Audrey Gelman, the former CEO of The Wing The person who resigned in June released a letter today that they sent last week to former staff members at The Wing. In it, Gelman apologized for failing to take action to combat the mistreatment of women of the same color at The Wing. She also acknowledged that her pursuit of success and scaling up quickly “came at the expense of a healthy and sustainable culture that matched our planned values and workplace practices that made our team feel valued and respected.”
Gelman said The Wing did not undermine the hotel industry’s historical oppression and racist roots. we disguised it as a kindler [sic], gentler version. “
Here are some other highlights from her letter:
- “The needs of the members came first, and those members were often white and wealthy enough to be able to afford the wing̵
- “White privileges and power excursions were rewarded with approval, as opposed to our doubling our projected values.”
- “When The Wing was found to be institutionally no different in the way it was proclaimed, it hurt more because the space we claimed was different, which is what the age-old patterns of women with color and especially black Women who were disappointed in white women reinforced and our limited feminist values. “
A public apology from Gelman and The Wing COO Lauren Kassan is just one of the requests made by members of Flew The Coup, a group of former staff members of The Wing. Another demand is that The Wing drop the nondisclosure agreements in their contracts.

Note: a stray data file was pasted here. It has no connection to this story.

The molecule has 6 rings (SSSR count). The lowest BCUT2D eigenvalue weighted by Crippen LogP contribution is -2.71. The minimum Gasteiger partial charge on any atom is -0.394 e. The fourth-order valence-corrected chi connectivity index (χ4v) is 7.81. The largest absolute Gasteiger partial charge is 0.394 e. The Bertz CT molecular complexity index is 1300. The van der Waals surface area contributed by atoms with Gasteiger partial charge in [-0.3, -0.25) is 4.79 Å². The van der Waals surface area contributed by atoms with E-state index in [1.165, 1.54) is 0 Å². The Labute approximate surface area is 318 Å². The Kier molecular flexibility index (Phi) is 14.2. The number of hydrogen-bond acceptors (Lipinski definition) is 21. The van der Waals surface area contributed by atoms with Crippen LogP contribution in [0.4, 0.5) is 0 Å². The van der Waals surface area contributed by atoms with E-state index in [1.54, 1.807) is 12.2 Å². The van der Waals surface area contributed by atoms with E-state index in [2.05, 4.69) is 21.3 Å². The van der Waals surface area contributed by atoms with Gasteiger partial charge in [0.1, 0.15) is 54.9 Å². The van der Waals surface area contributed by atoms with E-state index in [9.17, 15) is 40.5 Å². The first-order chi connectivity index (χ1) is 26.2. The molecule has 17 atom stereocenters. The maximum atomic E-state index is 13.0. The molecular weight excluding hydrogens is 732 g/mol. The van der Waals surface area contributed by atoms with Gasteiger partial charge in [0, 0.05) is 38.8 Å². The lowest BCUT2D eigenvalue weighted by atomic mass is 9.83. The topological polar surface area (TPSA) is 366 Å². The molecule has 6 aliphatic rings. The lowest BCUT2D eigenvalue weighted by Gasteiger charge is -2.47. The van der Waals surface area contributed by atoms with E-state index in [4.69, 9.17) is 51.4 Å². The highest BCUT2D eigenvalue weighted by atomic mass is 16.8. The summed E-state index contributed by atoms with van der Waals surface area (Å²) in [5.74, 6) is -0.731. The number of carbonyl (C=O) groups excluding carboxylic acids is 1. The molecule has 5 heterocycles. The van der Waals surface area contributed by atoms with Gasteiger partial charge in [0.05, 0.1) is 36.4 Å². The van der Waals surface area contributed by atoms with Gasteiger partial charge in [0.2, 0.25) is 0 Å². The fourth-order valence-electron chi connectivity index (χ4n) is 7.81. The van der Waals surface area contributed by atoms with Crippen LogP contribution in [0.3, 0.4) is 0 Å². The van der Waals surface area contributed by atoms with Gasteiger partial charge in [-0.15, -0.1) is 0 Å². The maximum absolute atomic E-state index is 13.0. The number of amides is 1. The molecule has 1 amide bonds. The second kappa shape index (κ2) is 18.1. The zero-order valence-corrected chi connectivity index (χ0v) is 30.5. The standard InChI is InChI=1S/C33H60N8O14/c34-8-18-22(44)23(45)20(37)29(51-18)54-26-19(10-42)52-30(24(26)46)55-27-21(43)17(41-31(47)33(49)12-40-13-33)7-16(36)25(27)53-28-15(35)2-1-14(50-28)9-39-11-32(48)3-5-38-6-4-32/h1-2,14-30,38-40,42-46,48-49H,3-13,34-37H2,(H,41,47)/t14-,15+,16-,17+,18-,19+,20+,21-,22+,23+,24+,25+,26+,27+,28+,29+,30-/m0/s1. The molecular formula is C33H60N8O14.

“Together we saw racism and anti-LGBTQIA rhetoric from management, HQ staff and members,” the group wrote on Instagram in June. “We were exposed to physical and psychological violence in the various Wing locations and discrimination when we tried to move up within the company.”
The group continued: While The Wing was built on the idea of being a safe and inclusive place for women and non-binary people, “we have seen time and again the exact opposite of that mission.”
The Wing has raised $ 117.5 million from a number of investors including New Enterprise Associates, AlleyCorp, Sequoia Capital, Serena Williams, and Kerry Washington. At TechCrunch Disrupt, Washington told me a little about how she felt about the drama at The Wing.
“Well, you know, I’m not new to the scandal, so there is this,” Washington said. “I was and still am deeply inspired by the company’s original vision. And I think like many companies at this time, due to the various pandemics we are facing, be it our awareness of racial injustice or COVID, many people are in a moment of recalibration and self-reflection. So I think there is incredible room to improve the momentum. And as an investor, as a woman of color, it is important to me that transparency and accountability are increased. “
Over the past few months, Washington said its role as an investor had “really only assisted the leadership in this transition” and expressed a “deep desire” for these leaders for transparency and accountability.
The wing, like many other tech companies, fought during the COVID-19 pandemic. In April, the wing fired “the majority” of its workers, the company said. Then, in July, The Wing released another 56 people.
The organization of Flew The Coup also raises money to support people who have been released from The Wing. To date, the group has raised more than $ 15,000 for their scholarship program. The goal is to raise $ 100,000.
We reached out to The Wing and will update this story when we hear something.